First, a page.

By Laura Elliott, November 20, 2017
Organizational change can be so intimidating. It requires more than just process change implementation, but also—and perhaps more so—behavioral buy-in across a team. These changes, if done poorly, can invite fear into the culture and encourage resistance and detachment from the process.
One technique we have employed at Menlo Innovations when making large changes to our process is to introduce them as experiments. This language frames the change as temporary and changeable based on results, rather than a sweeping, permanent shift. This also invites feedback and active involvement in the change. Experiments are made to be iterated upon, to be improved. But this requires an openness from leadership to listen to those undergoing the change and react in real time to their feedback. People resist being changed, but when given the agency to craft and iterate upon the experiment itself, power is returned, and people begin to take ownership.
In addition, by enabling and even encouraging your teams to give feedback on the experiments being run, it is more likely you will begin solving the right problems. Too often organizations implement a process change as a blanket fix but that only solves some of the issues in a less-than-satisfactory way. Remember to identify who you serve: typically, during major organizational changes, you serve your employees. They are the users of this new process and getting their feedback is critical to gaining their buy-in as well as success.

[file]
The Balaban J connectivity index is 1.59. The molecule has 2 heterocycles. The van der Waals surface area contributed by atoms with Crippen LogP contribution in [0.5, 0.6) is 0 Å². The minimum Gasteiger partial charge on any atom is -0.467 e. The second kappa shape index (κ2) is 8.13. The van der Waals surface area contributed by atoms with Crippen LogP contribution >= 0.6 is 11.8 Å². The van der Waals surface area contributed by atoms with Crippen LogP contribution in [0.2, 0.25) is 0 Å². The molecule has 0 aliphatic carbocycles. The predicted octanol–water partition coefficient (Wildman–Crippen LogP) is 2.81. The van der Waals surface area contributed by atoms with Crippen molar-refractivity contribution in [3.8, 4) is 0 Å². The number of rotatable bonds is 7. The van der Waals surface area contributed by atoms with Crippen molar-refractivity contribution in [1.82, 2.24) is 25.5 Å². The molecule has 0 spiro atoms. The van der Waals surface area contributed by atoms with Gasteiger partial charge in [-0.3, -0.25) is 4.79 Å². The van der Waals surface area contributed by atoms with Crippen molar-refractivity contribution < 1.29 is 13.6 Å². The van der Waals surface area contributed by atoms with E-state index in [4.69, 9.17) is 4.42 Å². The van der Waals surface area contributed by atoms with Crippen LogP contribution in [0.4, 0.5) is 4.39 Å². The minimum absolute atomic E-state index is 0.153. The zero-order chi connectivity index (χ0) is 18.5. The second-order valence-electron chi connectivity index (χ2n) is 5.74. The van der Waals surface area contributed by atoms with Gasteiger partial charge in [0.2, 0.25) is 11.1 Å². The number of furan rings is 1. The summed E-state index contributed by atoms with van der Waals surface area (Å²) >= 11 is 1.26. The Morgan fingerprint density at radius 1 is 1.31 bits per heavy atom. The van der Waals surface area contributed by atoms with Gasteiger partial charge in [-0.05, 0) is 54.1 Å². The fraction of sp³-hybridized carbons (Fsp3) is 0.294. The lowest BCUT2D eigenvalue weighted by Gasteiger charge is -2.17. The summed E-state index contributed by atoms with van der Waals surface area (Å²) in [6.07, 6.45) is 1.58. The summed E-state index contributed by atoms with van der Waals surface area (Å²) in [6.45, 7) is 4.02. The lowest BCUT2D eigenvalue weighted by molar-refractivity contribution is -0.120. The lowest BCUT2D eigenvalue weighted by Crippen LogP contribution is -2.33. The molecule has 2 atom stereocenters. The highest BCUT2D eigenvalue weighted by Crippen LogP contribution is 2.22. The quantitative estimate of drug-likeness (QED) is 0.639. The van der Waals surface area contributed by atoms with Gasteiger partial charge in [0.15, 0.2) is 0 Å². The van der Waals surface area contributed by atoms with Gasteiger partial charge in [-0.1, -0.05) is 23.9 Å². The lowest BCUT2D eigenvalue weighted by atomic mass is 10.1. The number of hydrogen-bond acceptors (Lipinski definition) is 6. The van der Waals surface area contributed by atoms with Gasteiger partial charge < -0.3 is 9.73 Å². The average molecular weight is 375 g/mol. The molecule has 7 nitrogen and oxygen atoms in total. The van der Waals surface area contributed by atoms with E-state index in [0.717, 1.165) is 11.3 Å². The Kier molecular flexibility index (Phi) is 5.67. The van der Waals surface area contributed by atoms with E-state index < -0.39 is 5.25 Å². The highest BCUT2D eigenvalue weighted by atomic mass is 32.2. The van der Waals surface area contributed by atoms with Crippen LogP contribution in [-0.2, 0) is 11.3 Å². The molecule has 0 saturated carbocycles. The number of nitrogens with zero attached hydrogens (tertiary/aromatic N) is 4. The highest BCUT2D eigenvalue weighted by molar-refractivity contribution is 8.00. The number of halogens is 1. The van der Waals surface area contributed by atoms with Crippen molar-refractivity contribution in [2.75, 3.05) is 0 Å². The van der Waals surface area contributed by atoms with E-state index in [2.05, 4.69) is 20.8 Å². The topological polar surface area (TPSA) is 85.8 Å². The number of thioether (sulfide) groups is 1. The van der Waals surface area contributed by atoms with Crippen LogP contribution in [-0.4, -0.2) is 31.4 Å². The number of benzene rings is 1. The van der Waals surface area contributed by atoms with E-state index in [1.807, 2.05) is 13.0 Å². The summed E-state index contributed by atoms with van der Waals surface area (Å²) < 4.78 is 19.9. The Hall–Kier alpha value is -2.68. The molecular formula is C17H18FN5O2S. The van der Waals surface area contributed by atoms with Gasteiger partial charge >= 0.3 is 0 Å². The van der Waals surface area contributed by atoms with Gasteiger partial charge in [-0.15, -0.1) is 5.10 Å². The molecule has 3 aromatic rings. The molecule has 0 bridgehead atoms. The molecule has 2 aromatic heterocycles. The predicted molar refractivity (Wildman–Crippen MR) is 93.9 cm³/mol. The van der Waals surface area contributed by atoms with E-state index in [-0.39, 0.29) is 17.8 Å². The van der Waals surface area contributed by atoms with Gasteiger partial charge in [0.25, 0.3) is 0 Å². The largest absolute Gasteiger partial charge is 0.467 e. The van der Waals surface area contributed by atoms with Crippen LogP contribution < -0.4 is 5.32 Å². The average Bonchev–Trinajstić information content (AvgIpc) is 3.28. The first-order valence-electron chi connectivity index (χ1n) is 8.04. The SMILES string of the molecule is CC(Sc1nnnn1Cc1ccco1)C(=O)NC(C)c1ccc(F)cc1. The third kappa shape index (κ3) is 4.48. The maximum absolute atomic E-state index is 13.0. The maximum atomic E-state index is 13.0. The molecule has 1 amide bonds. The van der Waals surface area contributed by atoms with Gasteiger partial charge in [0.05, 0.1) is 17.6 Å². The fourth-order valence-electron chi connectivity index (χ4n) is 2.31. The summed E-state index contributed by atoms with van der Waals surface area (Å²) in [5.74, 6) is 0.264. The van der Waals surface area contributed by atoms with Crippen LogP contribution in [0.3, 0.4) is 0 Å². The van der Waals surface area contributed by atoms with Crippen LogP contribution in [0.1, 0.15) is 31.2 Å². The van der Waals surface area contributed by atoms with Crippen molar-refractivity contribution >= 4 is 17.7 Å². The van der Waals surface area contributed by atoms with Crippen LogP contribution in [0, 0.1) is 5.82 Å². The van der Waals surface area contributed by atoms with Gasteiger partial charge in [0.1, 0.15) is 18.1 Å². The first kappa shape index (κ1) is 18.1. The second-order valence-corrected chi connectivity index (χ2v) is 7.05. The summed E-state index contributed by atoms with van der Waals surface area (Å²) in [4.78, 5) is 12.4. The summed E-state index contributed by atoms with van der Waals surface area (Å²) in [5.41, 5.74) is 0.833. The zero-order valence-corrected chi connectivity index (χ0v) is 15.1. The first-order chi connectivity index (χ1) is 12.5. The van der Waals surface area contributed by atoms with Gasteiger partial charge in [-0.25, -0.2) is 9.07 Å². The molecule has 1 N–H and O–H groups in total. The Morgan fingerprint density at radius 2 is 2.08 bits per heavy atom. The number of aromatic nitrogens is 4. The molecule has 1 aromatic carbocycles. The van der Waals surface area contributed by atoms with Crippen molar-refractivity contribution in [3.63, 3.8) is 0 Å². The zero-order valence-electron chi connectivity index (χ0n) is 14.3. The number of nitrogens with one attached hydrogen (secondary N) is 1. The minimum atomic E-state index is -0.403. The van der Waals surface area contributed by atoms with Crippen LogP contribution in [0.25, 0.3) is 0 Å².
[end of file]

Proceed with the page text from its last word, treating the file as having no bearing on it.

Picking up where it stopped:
Think Outside the Box
And finally: don't be afraid to experiment outside the box. Agile works. But every organization needs to discover for themselves how Agile can help them and where. It is not a one-size fits all fix. Many of Menlo's agile methodologies were used because they worked for us and solved a direct problem we were experiencing. But for other problems, Agile was not a direct solution and we had to iterate on our experiments until we could find a solution that fit.
Don't be discouraged when change is difficult and takes time. That is the nature of change. But by being open to experimentation, feedback, and new ideas, process change is not only possible, it can institute happily adopted processes that solve a direct problem and increase overall buy-in for an organization, creating more excited and empowered employees.